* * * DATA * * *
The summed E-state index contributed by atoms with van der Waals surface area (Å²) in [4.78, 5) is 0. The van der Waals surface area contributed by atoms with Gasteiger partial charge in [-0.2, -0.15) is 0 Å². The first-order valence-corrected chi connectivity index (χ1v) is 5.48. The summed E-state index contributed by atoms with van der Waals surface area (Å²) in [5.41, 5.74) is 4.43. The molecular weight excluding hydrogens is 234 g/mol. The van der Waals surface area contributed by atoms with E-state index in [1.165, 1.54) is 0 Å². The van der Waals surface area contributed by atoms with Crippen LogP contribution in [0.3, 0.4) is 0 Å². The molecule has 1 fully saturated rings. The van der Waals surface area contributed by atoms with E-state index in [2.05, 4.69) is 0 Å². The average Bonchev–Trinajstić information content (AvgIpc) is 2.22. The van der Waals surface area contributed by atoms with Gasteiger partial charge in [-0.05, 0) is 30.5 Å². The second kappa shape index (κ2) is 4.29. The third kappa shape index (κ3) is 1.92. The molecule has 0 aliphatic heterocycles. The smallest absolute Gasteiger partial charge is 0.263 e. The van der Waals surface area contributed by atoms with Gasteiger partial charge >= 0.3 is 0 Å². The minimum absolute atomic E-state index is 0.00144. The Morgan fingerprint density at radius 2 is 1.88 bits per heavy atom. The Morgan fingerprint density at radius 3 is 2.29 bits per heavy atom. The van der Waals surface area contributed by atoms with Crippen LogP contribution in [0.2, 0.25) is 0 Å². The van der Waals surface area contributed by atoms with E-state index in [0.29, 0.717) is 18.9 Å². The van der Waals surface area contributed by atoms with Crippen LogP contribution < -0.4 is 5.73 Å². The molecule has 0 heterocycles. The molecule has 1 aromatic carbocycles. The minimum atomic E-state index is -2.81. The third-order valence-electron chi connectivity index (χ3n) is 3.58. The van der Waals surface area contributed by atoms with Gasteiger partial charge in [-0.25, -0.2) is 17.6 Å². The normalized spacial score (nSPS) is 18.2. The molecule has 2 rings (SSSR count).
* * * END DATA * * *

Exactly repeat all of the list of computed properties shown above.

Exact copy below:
The summed E-state index contributed by atoms with van der Waals surface area (Å²) in [4.78, 5) is 0. The van der Waals surface area contributed by atoms with Gasteiger partial charge in [-0.2, -0.15) is 0 Å². The first-order valence-corrected chi connectivity index (χ1v) is 5.48. The summed E-state index contributed by atoms with van der Waals surface area (Å²) in [5.41, 5.74) is 4.43. The molecular weight excluding hydrogens is 234 g/mol. The van der Waals surface area contributed by atoms with E-state index in [1.165, 1.54) is 0 Å². The van der Waals surface area contributed by atoms with Crippen LogP contribution in [0.3, 0.4) is 0 Å². The molecule has 1 fully saturated rings. The van der Waals surface area contributed by atoms with E-state index in [2.05, 4.69) is 0 Å². The average Bonchev–Trinajstić information content (AvgIpc) is 2.22. The van der Waals surface area contributed by atoms with Gasteiger partial charge in [-0.05, 0) is 30.5 Å². The second kappa shape index (κ2) is 4.29. The third kappa shape index (κ3) is 1.92. The molecule has 0 aliphatic heterocycles. The smallest absolute Gasteiger partial charge is 0.263 e. The van der Waals surface area contributed by atoms with Gasteiger partial charge >= 0.3 is 0 Å². The minimum absolute atomic E-state index is 0.00144. The Morgan fingerprint density at radius 2 is 1.88 bits per heavy atom. The Morgan fingerprint density at radius 3 is 2.29 bits per heavy atom. The van der Waals surface area contributed by atoms with Crippen LogP contribution in [0.2, 0.25) is 0 Å². The van der Waals surface area contributed by atoms with E-state index in [0.29, 0.717) is 18.9 Å². The van der Waals surface area contributed by atoms with Crippen LogP contribution < -0.4 is 5.73 Å². The molecule has 0 heterocycles. The molecule has 1 aromatic carbocycles. The minimum atomic E-state index is -2.81. The third-order valence-electron chi connectivity index (χ3n) is 3.58. The van der Waals surface area contributed by atoms with Gasteiger partial charge in [-0.25, -0.2) is 17.6 Å². The normalized spacial score (nSPS) is 18.2. The molecule has 2 rings (SSSR count).